More old stuff incoming
billdegnan at gmail.com
Wed Dec 19 06:35:22 CST 2018
> Absolutely. No disagreement there at all.
> But because the kit is mysterious to them, they're willing to spend
> money to get it and explore it.
> Same as people are now actively seeking late-era fast 486s and early
> Pentium-era boxes, for Win9x gaming. A lot of games didn't make the
> transition to the NT-based Windows era, and for them, period kit is
> the best way to play them.
> I personally think it's barking but then I am not much of a gamer.
> > Are you feeling old yet?
> Nah, I'm used to it.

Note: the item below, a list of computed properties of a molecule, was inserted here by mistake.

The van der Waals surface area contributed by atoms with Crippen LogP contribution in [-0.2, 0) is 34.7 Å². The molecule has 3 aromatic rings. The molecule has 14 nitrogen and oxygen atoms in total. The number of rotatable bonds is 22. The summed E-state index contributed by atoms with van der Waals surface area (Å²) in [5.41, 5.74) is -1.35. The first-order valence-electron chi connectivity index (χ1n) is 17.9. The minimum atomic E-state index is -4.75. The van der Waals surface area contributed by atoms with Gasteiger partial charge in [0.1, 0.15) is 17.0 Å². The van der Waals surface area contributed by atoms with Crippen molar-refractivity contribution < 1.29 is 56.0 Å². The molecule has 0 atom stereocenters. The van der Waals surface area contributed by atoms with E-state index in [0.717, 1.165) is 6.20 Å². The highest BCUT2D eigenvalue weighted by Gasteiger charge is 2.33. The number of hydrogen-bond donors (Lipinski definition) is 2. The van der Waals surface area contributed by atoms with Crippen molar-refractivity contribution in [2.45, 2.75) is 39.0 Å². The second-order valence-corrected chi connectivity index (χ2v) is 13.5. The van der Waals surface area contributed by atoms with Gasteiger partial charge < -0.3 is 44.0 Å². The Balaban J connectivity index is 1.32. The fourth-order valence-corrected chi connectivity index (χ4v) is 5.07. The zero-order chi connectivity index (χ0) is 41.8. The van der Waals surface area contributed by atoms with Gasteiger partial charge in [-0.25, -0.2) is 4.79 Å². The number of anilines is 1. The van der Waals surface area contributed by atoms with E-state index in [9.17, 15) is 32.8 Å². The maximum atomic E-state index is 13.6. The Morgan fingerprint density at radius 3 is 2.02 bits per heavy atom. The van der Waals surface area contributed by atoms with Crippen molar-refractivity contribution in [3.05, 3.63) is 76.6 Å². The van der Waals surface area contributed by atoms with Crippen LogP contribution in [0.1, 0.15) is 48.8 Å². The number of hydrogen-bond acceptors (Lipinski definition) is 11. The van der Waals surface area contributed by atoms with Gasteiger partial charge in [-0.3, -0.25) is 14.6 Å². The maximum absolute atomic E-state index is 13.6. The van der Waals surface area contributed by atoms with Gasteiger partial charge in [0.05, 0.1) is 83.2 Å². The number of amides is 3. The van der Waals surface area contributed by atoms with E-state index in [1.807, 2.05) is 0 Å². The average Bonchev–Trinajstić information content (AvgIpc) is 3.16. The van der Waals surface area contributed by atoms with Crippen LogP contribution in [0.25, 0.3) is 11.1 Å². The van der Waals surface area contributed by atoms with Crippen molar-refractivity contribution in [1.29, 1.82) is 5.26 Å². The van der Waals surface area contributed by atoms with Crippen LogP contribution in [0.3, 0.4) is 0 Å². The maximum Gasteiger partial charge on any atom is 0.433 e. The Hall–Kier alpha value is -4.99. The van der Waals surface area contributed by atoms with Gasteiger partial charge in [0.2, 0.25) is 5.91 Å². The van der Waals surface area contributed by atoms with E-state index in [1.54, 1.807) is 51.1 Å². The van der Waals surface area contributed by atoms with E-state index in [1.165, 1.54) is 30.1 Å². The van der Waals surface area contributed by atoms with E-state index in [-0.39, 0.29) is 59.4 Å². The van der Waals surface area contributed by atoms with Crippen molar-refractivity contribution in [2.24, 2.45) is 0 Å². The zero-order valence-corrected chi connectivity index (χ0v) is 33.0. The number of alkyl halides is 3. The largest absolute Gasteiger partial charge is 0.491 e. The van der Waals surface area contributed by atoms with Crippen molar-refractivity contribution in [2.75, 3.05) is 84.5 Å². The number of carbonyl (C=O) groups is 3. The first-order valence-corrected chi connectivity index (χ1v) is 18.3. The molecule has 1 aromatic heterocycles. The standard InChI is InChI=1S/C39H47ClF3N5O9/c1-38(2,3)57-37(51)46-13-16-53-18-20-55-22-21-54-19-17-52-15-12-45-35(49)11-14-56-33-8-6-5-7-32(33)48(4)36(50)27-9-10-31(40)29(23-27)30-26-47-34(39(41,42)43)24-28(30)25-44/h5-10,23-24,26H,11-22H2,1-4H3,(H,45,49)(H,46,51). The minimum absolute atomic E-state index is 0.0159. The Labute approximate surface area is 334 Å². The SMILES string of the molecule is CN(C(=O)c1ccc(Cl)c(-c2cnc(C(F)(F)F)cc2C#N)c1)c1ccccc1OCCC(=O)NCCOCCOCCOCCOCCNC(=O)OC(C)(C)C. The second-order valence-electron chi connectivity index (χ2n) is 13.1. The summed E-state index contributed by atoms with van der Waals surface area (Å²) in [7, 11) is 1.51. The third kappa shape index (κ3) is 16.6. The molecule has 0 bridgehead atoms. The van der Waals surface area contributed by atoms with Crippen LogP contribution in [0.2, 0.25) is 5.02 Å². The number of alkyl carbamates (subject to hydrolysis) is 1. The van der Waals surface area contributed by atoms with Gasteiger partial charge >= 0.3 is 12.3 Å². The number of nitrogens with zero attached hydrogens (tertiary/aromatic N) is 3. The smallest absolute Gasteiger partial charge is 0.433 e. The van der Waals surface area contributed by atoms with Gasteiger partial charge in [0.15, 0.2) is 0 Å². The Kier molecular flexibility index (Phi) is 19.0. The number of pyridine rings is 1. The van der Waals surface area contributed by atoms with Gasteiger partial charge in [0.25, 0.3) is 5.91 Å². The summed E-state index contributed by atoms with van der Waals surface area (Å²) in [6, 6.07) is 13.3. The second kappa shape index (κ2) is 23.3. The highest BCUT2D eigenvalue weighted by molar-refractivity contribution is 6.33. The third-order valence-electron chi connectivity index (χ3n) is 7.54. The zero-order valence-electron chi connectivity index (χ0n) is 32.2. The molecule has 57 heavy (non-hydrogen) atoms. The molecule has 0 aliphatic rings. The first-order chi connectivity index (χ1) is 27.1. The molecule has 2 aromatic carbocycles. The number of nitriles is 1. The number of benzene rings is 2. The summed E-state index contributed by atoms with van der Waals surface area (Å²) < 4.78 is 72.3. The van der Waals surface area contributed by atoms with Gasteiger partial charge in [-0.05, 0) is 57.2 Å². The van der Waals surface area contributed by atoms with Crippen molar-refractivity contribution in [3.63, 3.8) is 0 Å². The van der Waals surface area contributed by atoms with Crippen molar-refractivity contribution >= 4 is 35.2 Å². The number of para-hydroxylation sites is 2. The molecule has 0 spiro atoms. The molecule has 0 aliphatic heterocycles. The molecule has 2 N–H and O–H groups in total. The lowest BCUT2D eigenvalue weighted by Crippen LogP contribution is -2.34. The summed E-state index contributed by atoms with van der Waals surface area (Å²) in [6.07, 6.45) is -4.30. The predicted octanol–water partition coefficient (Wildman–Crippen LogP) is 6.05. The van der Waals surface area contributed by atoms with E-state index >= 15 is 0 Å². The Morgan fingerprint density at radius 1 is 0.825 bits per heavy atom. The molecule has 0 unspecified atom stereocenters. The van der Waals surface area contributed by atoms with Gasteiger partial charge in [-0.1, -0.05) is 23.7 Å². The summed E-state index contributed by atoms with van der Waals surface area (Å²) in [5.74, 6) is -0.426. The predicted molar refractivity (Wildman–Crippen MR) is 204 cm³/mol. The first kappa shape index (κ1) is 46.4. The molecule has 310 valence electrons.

486 / early pentium computers have their own support challenges, both
hardware and software. The skills differ from the XT era PC clones and
such. This is definitely a vintage era of it's own, I call the GUI era to
differentiate it from the WWW era that followed it. The broader GUI
vintage includes all Windows/MAC, Amiga, NeXT, SGI desktops made for home
use, desktop publishing, mouse-driven applications, LAN comms, and before
widespread Internet communications. The GUI era would have its origins in
the 70's but it's heyday would be 1985-95.
To that end, there are some tough to find GUI era items that were trash 10
years ago that get a lot of $$ on Ebay now. Color adapter for NeXT,
certain Soundblaster cards for thr 486 PC, first gen Pentium 60/66
machines, Working / complete and functioning Novell network demos, BE
boxes, MAC Ivory systems, etc.
More information about the cctech